USPTO Pairs website, application No. 90/007,247

GS said...

Hi Dirk,

Just dropping by to reply to some of your comments. I'll try to put together something better later. In terms of the prior art, yes, Alnylam's patents mention blunt ends. However, SLN's hope is that this art showed blunt ends to be inadequate. As such, it is only their invention of blunt ends AND modifications, alternating across the whole strand, that allowed blunt ends to work. It will be interesting to see a) whether they can get this past the US examiner b) whether Tuschl I will eventually be issued in a form that removes SLN's supposed freedom to operate!

Dirk Haussecker said...

GS- Tuschl has already shown that blunt-ends work- just less efficiently than overhang siRNAs. So unless Silence can show that their siRNAs with modifications in the center of the double-stranded RNA and with their exact pattern dramatically improve gene silencing (which btw I doubt very much), I don’t think that this has any chance of being considered sufficiently novel.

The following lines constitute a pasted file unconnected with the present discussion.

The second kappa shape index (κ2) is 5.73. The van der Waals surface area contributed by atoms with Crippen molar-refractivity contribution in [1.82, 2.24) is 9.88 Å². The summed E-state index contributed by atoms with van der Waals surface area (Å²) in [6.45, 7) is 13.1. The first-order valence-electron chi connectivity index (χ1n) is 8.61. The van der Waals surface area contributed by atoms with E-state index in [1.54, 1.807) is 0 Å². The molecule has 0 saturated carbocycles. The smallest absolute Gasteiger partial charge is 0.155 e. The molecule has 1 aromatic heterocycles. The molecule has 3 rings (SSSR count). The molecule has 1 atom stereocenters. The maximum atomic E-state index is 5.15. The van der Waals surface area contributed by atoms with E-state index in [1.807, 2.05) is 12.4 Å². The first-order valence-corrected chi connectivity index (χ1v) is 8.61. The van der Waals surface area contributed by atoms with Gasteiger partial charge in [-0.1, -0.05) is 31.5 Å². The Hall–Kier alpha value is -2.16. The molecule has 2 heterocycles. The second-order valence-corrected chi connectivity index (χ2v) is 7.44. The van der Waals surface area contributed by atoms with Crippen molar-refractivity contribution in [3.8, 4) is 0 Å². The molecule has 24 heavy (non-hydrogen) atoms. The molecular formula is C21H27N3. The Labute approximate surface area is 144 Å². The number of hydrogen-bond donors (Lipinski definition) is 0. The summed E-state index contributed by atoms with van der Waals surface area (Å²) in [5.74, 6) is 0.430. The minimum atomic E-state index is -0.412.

GS said...

Neither Tuschl I nor II were deemed prior art for Silence's EU patent. Conversely though, the US examiner does state Tuschl as being prior art (10/633,630). It will be interesting to see how the examiner responds to Silence's reply (expected any day), since if the USPTO agrees that '630 should be allowed despite Tuschl's work, the implications would perhaps be that Tuschl must then be scaled back to exclude blunt ends with modifications - essentially positioning Silence's AtuRNAi as an alternative to getting an Alnylam license?

GS said...

Re Tuschl I in Europe:

An unknown party has filed the following observations to EP1309726
stating:

1) not enough detail on other features such as ends and modifications
2) extrapolated from drosophilia to mammals
3) suggestions that overhanging ends should be introduced to the claims as spec suggests these are needed

I get the impression that this is Silence? Will be interesting to see the examiner's next reply?...

GS said...

& lastly...

Alnylam didnt quote Tuschl I or II in their opposition of Silence's EU patent.
I'd read from that that a) they didnt feel it does sufficiently anticipate Silence's claims b) they dont want to expose their key patents to an attack, even if the risk is low (see Benitec vs. Nucleonics) c) they feel they have sufficient evidence from other sources with which to challenge it.